How Can You Tell if Your Cat is Overheated?
1 June, 2016
Our cats love the warmer weather. After all, they are the first to bask in that pool of sun that beams through your window. All sprawled out! But, when the temperature heats up, we need to keep an eye on our felines to make sure they don’t get overheated.
Remember during the hot summer months, it is especially important to keep plenty of cold water out at all times. If you can leave your air conditioning on when you aren’t home, it can really help your cats stay cool.
Below are some normal behavioral patterns during the hot summer months:
- Don’t be surprised if your kitty is grooming more than usual. It is their way of cooling themselves off by reaping moisture from their saliva to their fur.
- Cats have their sweat glands on their paws. If your cat is leaving wet paw prints, he or she is sweating. Try cooling your cat down by dipping its paws in water or even with a damp, cool towel.
- Don’t worry if your cat starts panting. Cats pant more rarely than dogs, but your kitty is simply taking in cooler air if he or she is particularly hot. Heavy panting could be cause for concern, however, and you should call your vet.
Learn how to check to see if your cat is dehydrated
You can check for dehydration several ways: roll your kitty’s bottom eyelid down. You should see moisture pool up in the lower lid. No moisture, kitty needs a trip to your veterinarian a.s.a.p.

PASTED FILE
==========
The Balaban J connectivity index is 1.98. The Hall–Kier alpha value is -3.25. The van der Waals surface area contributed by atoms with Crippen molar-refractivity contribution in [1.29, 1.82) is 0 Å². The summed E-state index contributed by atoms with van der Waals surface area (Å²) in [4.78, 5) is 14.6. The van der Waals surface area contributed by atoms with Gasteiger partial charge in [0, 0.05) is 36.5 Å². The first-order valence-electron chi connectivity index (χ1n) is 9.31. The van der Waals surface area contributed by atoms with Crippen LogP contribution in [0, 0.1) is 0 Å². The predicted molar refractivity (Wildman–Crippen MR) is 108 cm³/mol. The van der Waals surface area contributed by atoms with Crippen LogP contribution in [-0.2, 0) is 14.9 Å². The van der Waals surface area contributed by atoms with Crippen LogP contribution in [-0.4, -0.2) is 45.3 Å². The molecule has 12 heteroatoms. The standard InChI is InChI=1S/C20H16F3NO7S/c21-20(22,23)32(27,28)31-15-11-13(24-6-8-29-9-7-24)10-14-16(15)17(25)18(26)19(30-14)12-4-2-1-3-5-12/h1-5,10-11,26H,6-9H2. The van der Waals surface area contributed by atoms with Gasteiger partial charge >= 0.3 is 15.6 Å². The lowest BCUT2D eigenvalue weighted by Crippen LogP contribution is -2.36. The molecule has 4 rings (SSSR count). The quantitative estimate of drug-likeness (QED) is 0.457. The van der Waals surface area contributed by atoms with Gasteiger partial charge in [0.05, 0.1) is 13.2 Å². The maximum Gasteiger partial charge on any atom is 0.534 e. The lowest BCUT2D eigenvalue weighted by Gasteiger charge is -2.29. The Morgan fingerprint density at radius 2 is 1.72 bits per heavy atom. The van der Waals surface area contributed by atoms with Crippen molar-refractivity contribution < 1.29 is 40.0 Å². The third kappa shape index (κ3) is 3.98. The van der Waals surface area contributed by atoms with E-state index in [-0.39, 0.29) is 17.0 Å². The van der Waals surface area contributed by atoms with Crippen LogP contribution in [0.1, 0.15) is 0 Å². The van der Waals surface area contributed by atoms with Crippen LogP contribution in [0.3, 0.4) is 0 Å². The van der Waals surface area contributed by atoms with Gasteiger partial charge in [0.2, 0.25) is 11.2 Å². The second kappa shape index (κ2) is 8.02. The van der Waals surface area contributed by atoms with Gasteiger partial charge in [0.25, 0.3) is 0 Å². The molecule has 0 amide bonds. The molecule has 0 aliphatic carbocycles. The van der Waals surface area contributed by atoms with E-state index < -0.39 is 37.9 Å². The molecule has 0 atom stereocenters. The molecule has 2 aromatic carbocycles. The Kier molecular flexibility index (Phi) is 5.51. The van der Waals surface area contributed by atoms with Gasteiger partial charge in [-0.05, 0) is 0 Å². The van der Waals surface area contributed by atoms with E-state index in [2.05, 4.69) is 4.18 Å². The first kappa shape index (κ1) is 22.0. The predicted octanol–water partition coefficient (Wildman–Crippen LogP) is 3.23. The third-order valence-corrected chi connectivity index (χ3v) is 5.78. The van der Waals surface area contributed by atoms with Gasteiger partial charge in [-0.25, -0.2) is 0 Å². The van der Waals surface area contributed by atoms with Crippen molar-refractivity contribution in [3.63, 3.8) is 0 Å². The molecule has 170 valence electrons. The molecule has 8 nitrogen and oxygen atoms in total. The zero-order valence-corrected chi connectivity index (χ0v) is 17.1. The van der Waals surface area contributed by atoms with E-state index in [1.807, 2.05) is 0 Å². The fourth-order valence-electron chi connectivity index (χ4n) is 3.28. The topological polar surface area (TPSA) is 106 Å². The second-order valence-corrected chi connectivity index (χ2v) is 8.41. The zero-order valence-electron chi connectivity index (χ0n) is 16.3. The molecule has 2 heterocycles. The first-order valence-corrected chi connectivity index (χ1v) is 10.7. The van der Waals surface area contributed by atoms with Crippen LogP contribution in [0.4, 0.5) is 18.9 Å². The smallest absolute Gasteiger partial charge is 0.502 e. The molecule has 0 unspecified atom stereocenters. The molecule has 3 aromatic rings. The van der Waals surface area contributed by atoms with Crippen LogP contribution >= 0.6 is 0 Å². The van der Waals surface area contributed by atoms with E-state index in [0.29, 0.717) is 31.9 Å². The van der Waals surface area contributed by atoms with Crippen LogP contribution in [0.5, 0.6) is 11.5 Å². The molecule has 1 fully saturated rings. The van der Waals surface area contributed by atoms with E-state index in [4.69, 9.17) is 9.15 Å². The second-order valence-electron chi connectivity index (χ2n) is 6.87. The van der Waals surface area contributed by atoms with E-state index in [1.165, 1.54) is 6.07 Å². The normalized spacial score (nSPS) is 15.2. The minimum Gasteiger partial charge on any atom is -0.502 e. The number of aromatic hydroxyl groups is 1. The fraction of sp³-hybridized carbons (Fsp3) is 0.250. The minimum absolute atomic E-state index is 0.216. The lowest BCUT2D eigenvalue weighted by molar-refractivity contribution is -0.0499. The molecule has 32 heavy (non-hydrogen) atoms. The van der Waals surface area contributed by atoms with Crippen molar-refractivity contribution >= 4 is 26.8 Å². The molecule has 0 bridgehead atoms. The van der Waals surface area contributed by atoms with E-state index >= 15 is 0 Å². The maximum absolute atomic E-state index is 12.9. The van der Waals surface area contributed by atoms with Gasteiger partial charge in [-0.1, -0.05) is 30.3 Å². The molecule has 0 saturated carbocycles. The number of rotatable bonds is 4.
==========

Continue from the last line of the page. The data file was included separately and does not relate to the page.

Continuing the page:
Check your cat’s mouth by pressing your finger lightly against her gums (which should be pink and happy). If they stay pale, or appear streaked or white, call your vet for an immediate appointment.
While your cat is resting, gently pick your kitty up the scruff of her neck, without lifting her body. Pinch the scruff lightly, release. The skin should fold down within seconds. If it remains in a pinched position- call your vet!
Monitor your cat for symptoms of heatstroke
Heatstroke is a real medical emergency. If you think your cat has heatstroke you must act quickly. Move your cat to a cool place and immediately contact your veterinarian. Symptoms of heatstroke include:
Heavy panting, drooling, red tongue and lips, dullness, weakness, convulsions, and/or vomiting.
If any of those symptoms occur, make sure to cool of your kitty with a wet towel all over her body including the groin area and then get your kitty to your veterinarian.
If you keep in mind that our kitties are like us, humans, when it gets hot out: they need plenty of water, a cool place to hang out, and need to be watched for symptoms of anything different or unusual that might need immediate care.
Read some easy ways to keep your cat’s temperature down: Keep your cats cool this summer.